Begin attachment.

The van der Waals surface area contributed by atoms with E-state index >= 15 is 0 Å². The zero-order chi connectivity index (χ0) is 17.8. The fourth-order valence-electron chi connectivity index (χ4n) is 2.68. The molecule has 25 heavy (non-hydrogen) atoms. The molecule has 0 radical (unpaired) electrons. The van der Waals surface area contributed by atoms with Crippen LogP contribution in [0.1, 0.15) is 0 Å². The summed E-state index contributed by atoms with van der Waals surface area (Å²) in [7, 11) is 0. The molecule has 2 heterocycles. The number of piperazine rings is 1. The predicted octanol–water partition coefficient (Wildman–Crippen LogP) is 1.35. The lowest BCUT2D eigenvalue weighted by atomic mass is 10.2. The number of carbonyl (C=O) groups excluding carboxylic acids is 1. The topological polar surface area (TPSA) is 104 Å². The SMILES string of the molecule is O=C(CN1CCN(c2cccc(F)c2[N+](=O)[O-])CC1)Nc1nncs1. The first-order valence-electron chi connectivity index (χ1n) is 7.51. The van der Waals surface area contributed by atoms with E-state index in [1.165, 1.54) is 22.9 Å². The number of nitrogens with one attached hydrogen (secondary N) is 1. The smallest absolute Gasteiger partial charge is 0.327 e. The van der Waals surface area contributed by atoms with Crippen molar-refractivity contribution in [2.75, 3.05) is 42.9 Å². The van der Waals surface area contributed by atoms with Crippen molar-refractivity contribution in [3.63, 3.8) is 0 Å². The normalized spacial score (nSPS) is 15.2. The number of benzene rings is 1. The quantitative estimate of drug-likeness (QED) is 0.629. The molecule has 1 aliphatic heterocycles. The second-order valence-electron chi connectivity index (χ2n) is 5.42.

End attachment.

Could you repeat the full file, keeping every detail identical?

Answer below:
The van der Waals surface area contributed by atoms with E-state index >= 15 is 0 Å². The zero-order chi connectivity index (χ0) is 17.8. The fourth-order valence-electron chi connectivity index (χ4n) is 2.68. The molecule has 25 heavy (non-hydrogen) atoms. The molecule has 0 radical (unpaired) electrons. The van der Waals surface area contributed by atoms with Crippen LogP contribution in [0.1, 0.15) is 0 Å². The summed E-state index contributed by atoms with van der Waals surface area (Å²) in [7, 11) is 0. The molecule has 2 heterocycles. The number of piperazine rings is 1. The predicted octanol–water partition coefficient (Wildman–Crippen LogP) is 1.35. The lowest BCUT2D eigenvalue weighted by atomic mass is 10.2. The number of carbonyl (C=O) groups excluding carboxylic acids is 1. The topological polar surface area (TPSA) is 104 Å². The SMILES string of the molecule is O=C(CN1CCN(c2cccc(F)c2[N+](=O)[O-])CC1)Nc1nncs1. The first-order valence-electron chi connectivity index (χ1n) is 7.51. The van der Waals surface area contributed by atoms with E-state index in [1.165, 1.54) is 22.9 Å². The number of nitrogens with one attached hydrogen (secondary N) is 1. The smallest absolute Gasteiger partial charge is 0.327 e. The van der Waals surface area contributed by atoms with Crippen molar-refractivity contribution in [2.75, 3.05) is 42.9 Å². The van der Waals surface area contributed by atoms with Crippen molar-refractivity contribution in [3.63, 3.8) is 0 Å². The normalized spacial score (nSPS) is 15.2. The number of benzene rings is 1. The quantitative estimate of drug-likeness (QED) is 0.629. The molecule has 1 aliphatic heterocycles. The second-order valence-electron chi connectivity index (χ2n) is 5.42.